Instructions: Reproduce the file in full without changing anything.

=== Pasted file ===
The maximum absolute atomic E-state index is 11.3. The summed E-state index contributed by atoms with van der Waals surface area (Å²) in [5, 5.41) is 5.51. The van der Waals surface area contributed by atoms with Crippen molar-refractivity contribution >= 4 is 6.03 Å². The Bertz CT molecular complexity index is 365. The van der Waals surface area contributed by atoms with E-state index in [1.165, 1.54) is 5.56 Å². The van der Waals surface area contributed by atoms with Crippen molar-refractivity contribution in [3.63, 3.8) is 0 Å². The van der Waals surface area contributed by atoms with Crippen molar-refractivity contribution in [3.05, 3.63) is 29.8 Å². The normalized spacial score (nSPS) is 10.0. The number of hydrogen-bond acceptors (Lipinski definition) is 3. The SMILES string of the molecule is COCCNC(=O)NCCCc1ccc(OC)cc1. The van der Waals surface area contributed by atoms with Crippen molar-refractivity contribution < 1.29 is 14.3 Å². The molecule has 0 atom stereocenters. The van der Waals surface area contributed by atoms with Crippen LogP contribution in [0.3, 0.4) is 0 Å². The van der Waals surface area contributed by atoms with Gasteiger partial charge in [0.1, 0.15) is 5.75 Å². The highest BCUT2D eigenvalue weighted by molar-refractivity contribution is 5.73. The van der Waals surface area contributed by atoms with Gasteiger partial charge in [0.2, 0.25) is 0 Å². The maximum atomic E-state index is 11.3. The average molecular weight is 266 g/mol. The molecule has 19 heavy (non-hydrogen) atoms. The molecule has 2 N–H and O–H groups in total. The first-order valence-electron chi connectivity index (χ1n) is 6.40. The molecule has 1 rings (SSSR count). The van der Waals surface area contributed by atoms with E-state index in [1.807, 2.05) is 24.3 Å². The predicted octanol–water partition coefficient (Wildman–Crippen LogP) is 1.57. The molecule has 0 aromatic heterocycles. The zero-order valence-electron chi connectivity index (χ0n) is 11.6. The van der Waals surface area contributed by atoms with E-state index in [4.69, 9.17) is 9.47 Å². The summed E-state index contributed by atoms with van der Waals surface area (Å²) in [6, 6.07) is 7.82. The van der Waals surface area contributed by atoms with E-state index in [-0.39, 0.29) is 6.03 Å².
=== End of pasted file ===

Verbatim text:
The maximum absolute atomic E-state index is 11.3. The summed E-state index contributed by atoms with van der Waals surface area (Å²) in [5, 5.41) is 5.51. The van der Waals surface area contributed by atoms with Crippen molar-refractivity contribution >= 4 is 6.03 Å². The Bertz CT molecular complexity index is 365. The van der Waals surface area contributed by atoms with E-state index in [1.165, 1.54) is 5.56 Å². The van der Waals surface area contributed by atoms with Crippen molar-refractivity contribution in [3.63, 3.8) is 0 Å². The van der Waals surface area contributed by atoms with Crippen molar-refractivity contribution in [3.05, 3.63) is 29.8 Å². The normalized spacial score (nSPS) is 10.0. The number of hydrogen-bond acceptors (Lipinski definition) is 3. The SMILES string of the molecule is COCCNC(=O)NCCCc1ccc(OC)cc1. The van der Waals surface area contributed by atoms with Crippen molar-refractivity contribution < 1.29 is 14.3 Å². The molecule has 0 atom stereocenters. The van der Waals surface area contributed by atoms with Crippen LogP contribution in [0.3, 0.4) is 0 Å². The van der Waals surface area contributed by atoms with Gasteiger partial charge in [0.1, 0.15) is 5.75 Å². The highest BCUT2D eigenvalue weighted by molar-refractivity contribution is 5.73. The van der Waals surface area contributed by atoms with Gasteiger partial charge in [0.2, 0.25) is 0 Å². The maximum atomic E-state index is 11.3. The average molecular weight is 266 g/mol. The molecule has 19 heavy (non-hydrogen) atoms. The molecule has 2 N–H and O–H groups in total. The first-order valence-electron chi connectivity index (χ1n) is 6.40. The molecule has 1 rings (SSSR count). The van der Waals surface area contributed by atoms with E-state index in [1.807, 2.05) is 24.3 Å². The predicted octanol–water partition coefficient (Wildman–Crippen LogP) is 1.57. The molecule has 0 aromatic heterocycles. The zero-order valence-electron chi connectivity index (χ0n) is 11.6. The van der Waals surface area contributed by atoms with E-state index in [4.69, 9.17) is 9.47 Å². The summed E-state index contributed by atoms with van der Waals surface area (Å²) in [6, 6.07) is 7.82. The van der Waals surface area contributed by atoms with E-state index in [-0.39, 0.29) is 6.03 Å².